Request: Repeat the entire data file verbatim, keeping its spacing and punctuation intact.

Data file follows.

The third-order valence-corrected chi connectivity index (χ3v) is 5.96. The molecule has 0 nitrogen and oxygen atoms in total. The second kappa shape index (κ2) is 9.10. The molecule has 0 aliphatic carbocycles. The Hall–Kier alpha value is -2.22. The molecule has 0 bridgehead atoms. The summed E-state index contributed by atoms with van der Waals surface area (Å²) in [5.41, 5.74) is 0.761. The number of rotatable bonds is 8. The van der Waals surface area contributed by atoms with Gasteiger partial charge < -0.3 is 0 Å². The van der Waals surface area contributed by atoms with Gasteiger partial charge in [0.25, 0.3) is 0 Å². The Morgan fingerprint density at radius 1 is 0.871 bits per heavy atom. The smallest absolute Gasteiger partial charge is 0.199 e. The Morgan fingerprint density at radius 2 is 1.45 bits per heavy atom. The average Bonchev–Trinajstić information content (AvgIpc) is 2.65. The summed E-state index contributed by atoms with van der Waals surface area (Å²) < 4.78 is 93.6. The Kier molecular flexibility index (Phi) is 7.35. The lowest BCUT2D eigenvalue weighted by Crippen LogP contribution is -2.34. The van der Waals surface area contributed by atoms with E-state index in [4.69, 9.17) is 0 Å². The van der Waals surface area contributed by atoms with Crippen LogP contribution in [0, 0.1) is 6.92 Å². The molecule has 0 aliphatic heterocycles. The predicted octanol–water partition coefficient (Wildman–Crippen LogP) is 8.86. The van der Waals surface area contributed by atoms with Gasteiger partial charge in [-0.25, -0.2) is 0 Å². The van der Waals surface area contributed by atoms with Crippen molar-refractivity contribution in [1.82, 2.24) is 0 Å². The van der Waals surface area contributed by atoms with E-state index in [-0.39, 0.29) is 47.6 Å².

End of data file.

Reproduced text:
The third-order valence-corrected chi connectivity index (χ3v) is 5.96. The molecule has 0 nitrogen and oxygen atoms in total. The second kappa shape index (κ2) is 9.10. The molecule has 0 aliphatic carbocycles. The Hall–Kier alpha value is -2.22. The molecule has 0 bridgehead atoms. The summed E-state index contributed by atoms with van der Waals surface area (Å²) in [5.41, 5.74) is 0.761. The number of rotatable bonds is 8. The van der Waals surface area contributed by atoms with Gasteiger partial charge < -0.3 is 0 Å². The van der Waals surface area contributed by atoms with Gasteiger partial charge in [0.25, 0.3) is 0 Å². The Morgan fingerprint density at radius 1 is 0.871 bits per heavy atom. The smallest absolute Gasteiger partial charge is 0.199 e. The Morgan fingerprint density at radius 2 is 1.45 bits per heavy atom. The average Bonchev–Trinajstić information content (AvgIpc) is 2.65. The summed E-state index contributed by atoms with van der Waals surface area (Å²) < 4.78 is 93.6. The Kier molecular flexibility index (Phi) is 7.35. The lowest BCUT2D eigenvalue weighted by Crippen LogP contribution is -2.34. The van der Waals surface area contributed by atoms with E-state index in [4.69, 9.17) is 0 Å². The van der Waals surface area contributed by atoms with Crippen LogP contribution in [0, 0.1) is 6.92 Å². The molecule has 0 aliphatic heterocycles. The predicted octanol–water partition coefficient (Wildman–Crippen LogP) is 8.86. The van der Waals surface area contributed by atoms with Gasteiger partial charge in [-0.25, -0.2) is 0 Å². The van der Waals surface area contributed by atoms with Crippen molar-refractivity contribution in [1.82, 2.24) is 0 Å². The van der Waals surface area contributed by atoms with E-state index in [-0.39, 0.29) is 47.6 Å².